For example, the union said it had proposed a revenue-sharing plan for shows and films on streaming platforms that would allow actors to share in the success of big hits online, but the studios declined without a counter-offer. SAG-AFTRA has not disclosed the details of its revenue-sharing proposal.

Other union proposals have met with insufficient response, SAG-AFTRA said, including on an issue related to race and justice.

The guild said it called for a requirement that all sets have qualified hair and makeup professionals and equipment for actors of color. According to the SAG-AFTRA document, the studios have made a tentative commitment to taking steps to ensure the appropriate qualified hair and makeup professionals are on set, but only for lead actors, not background actors.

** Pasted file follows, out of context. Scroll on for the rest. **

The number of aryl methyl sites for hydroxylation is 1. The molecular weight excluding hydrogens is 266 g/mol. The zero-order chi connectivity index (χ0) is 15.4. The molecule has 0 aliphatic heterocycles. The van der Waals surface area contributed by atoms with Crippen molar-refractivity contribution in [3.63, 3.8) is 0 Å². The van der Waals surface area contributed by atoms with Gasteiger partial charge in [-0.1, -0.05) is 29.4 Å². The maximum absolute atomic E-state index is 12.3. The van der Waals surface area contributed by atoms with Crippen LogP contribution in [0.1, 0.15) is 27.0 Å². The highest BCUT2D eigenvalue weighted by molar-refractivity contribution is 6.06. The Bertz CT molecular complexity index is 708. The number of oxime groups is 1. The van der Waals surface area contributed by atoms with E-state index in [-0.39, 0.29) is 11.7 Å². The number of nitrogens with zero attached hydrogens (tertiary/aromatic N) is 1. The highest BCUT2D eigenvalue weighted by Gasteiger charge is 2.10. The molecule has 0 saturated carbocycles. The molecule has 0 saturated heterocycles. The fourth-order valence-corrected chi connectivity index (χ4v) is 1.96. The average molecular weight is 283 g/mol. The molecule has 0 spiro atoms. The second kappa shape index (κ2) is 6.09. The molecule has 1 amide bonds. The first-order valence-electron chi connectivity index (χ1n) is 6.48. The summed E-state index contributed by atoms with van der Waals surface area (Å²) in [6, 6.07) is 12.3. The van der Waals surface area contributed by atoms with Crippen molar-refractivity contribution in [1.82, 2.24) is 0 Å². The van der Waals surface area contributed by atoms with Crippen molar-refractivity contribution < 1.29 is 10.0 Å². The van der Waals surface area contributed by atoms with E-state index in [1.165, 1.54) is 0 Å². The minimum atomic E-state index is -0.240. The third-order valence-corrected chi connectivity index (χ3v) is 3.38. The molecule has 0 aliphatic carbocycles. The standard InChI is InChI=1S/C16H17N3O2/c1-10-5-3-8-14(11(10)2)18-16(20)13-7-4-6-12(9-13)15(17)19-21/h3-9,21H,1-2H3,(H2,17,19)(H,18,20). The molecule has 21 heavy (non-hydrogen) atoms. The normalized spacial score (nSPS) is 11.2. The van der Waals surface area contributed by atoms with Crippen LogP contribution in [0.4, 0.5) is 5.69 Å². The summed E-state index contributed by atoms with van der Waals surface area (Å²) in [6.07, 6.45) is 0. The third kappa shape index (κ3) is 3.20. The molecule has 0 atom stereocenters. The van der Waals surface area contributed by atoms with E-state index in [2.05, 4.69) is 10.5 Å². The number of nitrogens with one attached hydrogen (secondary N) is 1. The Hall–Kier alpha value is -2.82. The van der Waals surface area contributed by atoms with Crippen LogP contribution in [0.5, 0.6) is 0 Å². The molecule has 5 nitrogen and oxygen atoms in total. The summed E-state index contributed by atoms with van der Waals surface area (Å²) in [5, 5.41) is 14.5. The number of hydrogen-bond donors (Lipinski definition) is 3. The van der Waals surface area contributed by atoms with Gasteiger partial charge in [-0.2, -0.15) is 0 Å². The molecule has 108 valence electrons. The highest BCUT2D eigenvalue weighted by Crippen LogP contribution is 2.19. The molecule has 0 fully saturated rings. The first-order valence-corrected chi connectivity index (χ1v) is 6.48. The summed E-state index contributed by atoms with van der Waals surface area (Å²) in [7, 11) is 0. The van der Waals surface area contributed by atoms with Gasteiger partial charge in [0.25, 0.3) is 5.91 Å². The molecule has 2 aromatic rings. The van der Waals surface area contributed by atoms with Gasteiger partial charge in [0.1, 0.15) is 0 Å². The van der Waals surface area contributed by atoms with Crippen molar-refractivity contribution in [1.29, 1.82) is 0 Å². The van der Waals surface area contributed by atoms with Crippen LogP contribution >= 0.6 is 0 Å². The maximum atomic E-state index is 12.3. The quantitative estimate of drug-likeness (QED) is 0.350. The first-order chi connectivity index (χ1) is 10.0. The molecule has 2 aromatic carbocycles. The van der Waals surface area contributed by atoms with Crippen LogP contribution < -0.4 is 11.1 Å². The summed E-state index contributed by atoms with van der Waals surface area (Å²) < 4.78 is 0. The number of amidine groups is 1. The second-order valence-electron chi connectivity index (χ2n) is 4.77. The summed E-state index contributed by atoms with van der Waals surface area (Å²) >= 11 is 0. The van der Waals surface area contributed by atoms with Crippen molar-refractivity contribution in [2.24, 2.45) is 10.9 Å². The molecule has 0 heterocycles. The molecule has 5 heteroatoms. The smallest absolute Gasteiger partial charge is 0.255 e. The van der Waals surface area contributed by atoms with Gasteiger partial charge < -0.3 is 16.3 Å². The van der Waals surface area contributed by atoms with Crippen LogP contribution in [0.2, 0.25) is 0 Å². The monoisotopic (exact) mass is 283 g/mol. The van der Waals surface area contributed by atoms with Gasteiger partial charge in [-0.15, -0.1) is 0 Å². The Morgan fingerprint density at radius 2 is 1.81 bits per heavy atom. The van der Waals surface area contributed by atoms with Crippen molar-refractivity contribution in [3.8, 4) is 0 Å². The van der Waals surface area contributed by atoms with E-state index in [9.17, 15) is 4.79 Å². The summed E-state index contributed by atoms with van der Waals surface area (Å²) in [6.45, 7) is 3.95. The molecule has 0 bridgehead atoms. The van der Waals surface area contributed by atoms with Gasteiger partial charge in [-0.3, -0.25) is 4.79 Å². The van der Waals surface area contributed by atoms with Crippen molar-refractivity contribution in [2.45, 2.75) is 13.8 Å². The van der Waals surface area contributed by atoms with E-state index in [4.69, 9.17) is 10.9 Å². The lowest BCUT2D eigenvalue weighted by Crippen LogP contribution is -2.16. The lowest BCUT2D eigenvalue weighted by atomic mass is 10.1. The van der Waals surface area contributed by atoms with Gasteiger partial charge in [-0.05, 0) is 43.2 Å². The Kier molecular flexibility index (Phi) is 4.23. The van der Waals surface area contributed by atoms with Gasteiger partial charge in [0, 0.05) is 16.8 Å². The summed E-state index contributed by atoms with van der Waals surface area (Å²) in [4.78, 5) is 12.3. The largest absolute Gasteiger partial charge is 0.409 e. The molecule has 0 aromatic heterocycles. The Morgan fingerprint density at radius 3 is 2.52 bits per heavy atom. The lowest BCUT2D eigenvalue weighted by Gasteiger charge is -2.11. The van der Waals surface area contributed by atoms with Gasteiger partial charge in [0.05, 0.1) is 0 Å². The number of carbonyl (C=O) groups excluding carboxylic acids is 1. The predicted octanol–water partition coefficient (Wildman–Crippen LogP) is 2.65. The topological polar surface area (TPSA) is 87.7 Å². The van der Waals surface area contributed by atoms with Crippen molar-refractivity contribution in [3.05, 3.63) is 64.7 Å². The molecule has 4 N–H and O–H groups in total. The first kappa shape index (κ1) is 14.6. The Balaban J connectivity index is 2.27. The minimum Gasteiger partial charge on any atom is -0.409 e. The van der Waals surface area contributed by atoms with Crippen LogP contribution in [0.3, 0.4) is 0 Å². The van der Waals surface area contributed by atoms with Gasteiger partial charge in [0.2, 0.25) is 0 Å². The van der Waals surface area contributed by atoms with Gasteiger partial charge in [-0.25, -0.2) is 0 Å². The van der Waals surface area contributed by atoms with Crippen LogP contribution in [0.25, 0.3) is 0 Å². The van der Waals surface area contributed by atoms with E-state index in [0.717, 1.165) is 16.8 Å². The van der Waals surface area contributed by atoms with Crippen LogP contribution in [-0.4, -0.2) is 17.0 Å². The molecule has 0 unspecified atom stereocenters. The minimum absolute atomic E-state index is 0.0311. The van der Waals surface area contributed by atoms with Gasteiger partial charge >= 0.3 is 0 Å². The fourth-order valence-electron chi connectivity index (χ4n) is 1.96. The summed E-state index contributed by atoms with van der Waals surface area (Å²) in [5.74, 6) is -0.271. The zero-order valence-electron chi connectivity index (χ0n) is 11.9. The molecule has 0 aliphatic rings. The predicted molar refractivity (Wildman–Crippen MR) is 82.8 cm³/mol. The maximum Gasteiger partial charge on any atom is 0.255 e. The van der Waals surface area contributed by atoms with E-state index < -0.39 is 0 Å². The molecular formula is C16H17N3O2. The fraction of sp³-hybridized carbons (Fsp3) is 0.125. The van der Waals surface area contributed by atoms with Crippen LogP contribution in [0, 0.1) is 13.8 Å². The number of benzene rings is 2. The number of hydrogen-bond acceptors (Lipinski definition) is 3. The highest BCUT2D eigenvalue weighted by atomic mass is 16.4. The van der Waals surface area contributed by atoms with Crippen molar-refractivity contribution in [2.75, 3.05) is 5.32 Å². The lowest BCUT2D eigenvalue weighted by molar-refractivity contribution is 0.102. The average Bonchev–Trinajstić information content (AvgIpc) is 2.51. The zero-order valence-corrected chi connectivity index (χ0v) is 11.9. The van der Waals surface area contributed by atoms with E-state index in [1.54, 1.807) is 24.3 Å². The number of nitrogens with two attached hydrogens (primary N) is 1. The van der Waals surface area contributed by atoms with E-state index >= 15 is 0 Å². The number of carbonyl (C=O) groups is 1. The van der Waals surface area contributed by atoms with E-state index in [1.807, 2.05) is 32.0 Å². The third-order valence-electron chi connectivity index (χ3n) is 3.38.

SAG-AFTRA said the studios had not offered enough increases to health and pension contribution caps. The union said the studios also failed to comply with requests to increase allowances to cover the cost of relocating TV series regulars to other states and abroad.

The document mentioned some areas of the agreement, such as a travel allowance to allow access to reproductive health care and gender-specific care for artists working in countries where such care is restricted; and safeguards against stunt performers being painted to match the lead performer’s skin color. There was a consensus on the safety of performers who work with animals on set.

But it’s clear the sides remain at odds on key issues, and there’s no indication yet of when talks to resolve the actors’ or writers’ strike will resume.